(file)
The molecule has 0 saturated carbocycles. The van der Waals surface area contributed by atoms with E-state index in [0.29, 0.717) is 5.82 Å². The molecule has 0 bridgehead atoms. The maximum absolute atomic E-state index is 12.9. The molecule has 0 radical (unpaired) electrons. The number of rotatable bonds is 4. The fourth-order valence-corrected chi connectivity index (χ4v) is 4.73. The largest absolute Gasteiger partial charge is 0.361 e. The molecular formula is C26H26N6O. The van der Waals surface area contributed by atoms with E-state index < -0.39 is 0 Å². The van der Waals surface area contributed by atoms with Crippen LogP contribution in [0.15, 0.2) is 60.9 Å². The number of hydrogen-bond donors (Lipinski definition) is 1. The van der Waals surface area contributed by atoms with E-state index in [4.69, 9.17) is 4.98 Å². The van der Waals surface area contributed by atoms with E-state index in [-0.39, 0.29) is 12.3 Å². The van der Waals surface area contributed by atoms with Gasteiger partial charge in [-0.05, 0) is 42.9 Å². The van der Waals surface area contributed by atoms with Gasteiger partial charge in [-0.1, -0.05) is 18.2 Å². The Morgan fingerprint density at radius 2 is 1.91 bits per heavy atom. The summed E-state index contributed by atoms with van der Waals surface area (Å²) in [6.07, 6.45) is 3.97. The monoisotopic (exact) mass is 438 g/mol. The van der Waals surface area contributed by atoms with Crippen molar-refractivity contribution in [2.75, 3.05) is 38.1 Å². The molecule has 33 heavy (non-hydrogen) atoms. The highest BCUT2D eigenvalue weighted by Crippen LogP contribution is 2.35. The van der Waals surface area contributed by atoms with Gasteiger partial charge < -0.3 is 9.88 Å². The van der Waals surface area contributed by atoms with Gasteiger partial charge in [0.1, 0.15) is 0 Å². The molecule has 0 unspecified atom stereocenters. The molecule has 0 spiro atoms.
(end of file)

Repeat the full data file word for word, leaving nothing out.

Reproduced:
The molecule has 0 saturated carbocycles. The van der Waals surface area contributed by atoms with E-state index in [0.29, 0.717) is 5.82 Å². The molecule has 0 bridgehead atoms. The maximum absolute atomic E-state index is 12.9. The molecule has 0 radical (unpaired) electrons. The number of rotatable bonds is 4. The fourth-order valence-corrected chi connectivity index (χ4v) is 4.73. The largest absolute Gasteiger partial charge is 0.361 e. The molecular formula is C26H26N6O. The van der Waals surface area contributed by atoms with E-state index < -0.39 is 0 Å². The van der Waals surface area contributed by atoms with Crippen LogP contribution in [0.15, 0.2) is 60.9 Å². The number of hydrogen-bond donors (Lipinski definition) is 1. The van der Waals surface area contributed by atoms with E-state index in [4.69, 9.17) is 4.98 Å². The van der Waals surface area contributed by atoms with E-state index in [-0.39, 0.29) is 12.3 Å². The van der Waals surface area contributed by atoms with Gasteiger partial charge in [-0.05, 0) is 42.9 Å². The van der Waals surface area contributed by atoms with Gasteiger partial charge in [-0.1, -0.05) is 18.2 Å². The Morgan fingerprint density at radius 2 is 1.91 bits per heavy atom. The summed E-state index contributed by atoms with van der Waals surface area (Å²) in [6.07, 6.45) is 3.97. The monoisotopic (exact) mass is 438 g/mol. The van der Waals surface area contributed by atoms with Crippen molar-refractivity contribution in [2.75, 3.05) is 38.1 Å². The molecule has 33 heavy (non-hydrogen) atoms. The highest BCUT2D eigenvalue weighted by Crippen LogP contribution is 2.35. The van der Waals surface area contributed by atoms with Gasteiger partial charge < -0.3 is 9.88 Å². The van der Waals surface area contributed by atoms with Gasteiger partial charge in [0.1, 0.15) is 0 Å². The molecule has 0 unspecified atom stereocenters. The molecule has 0 spiro atoms.